— On the Track • Henry Lawson

... scenery," said the lecturer, as he took his palette and brushes; he began to paint on the glass that covered the picture, and in a few minutes the scene was transformed. Instead of the beautiful bridge a hideous iron girder structure spanned the stream, which was no longer pellucid and clear, but black as the Styx; instead of the trees arose a monstrous mill with a tall chimney vomiting black smoke that spread in heavy clouds, hiding ...
— Vanishing England • P. H. Ditchfield

... And, as a consequence even of this, the appearance, as it is seen in art to-day, tends to be more removed from everyday objective reality than at any former period of art. A new religion is being built up, girder by girder, around the vague spirit. Space, the physical space of savage shyness, is now on ...
— Punch, or the London Charivari, Vol. 146, February 11, 1914 • Various

... Their position, their width and length, their construction (trestle, girder, etc.), material (wood, brick, stone or iron), the roads and approaches on ...
— Manual of Military Training - Second, Revised Edition • James A. Moss

... university in this quarter of the galaxy, wearer of three eagle-pinion feathers and clad in a pair of insulated sandals and a breechcloth—whipped out a small paint-pot and a brush from somewhere and began carefully to paint on a section of girder ready for the next tier of steel. He painted ...
— Sand Doom • William Fitzgerald Jenkins

... amateurish. For they blew up, with dynamite, the masonry of many bridges and contented themselves that the girders lay in the river below. But this was child's play to our Sappers and Miners. With hand jacks they lifted the girders and piled up sleepers, one by one beneath, until the girder was lifted to rail level again. Now any engineer can tell you that the only way to destroy a bridge is to cut the girder. This would send us humming over the cables to Glasgow to get it replaced. It was what they did do on the most important bridge over Ruwu River, but in their ...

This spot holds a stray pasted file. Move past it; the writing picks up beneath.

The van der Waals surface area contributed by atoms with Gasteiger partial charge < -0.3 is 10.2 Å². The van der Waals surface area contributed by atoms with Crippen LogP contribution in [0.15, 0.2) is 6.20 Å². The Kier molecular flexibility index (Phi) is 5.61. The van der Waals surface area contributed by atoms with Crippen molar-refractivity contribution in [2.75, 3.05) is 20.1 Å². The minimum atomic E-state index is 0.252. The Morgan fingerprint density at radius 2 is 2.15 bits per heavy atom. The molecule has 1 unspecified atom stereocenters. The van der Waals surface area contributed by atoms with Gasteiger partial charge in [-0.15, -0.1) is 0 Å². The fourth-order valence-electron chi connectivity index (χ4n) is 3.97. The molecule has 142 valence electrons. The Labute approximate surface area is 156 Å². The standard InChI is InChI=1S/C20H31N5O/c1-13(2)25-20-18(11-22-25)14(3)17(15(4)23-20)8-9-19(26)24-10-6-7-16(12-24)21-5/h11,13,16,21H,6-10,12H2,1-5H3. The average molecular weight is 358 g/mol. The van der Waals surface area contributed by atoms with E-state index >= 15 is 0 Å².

— Sketches of the East Africa Campaign • Robert Valentine Dolbey

... flared away north and south for three miles on either side of the river—and permitted himself to think of the end. With its approaches, his work was one mile and three-quarters fin length; a lattice-girder bridge, trussed with the Findlayson truss, standing on seven-and-twenty brick pies. Each one of those piers was twenty-four feet in diameter, capped with red Agra stone and sunk eighty feet below the shifting sand of the Ganges' bed. Above them was ...
— The Day's Work, Volume 1 • Rudyard Kipling

... railway station is perhaps not always, or to all men, an equivalent—in those days, I say, when there was something more to be anticipated and remembered in the first aspect of each successive halting place than a new arrangement of glass roofing and iron girder—there were few moments of which the recollection was more fondly cherished by the traveller than that which, as I endeavoured to describe in the close of the last chapter, brought him within sight of Venice, as his gondola shot into ...
— The Glory of English Prose - Letters to My Grandson • Stephen Coleridge

... suds at his right elbow. Yes, the one mentioned in the casualty list was their Jimmy. Only he hadn't come back a trench hero, exactly. He'd collected his blighty ticket without being at the front at all—by gettin' mixed up with a steel girder in some construction work. A mashed foot was the total damage, and he was having a real good time at the base hospital; would be as good as new in a ...
— Torchy and Vee • Sewell Ford

... Wacht, "what extraordinary means the Eternal Power has chosen to help me to overcome my great trouble. During the days when I was almost heart-broken with grief for my wife and child, whom I have lost in such a terrible way, there came into my mind the idea of a highly artistic and complicated trussed girder, which I had been thinking about for a long time without ever being able to see my way to the thing clearly. ...
— Weird Tales, Vol. II. • E. T. A. Hoffmann



Words linked to "Girder" :   beam, I-beam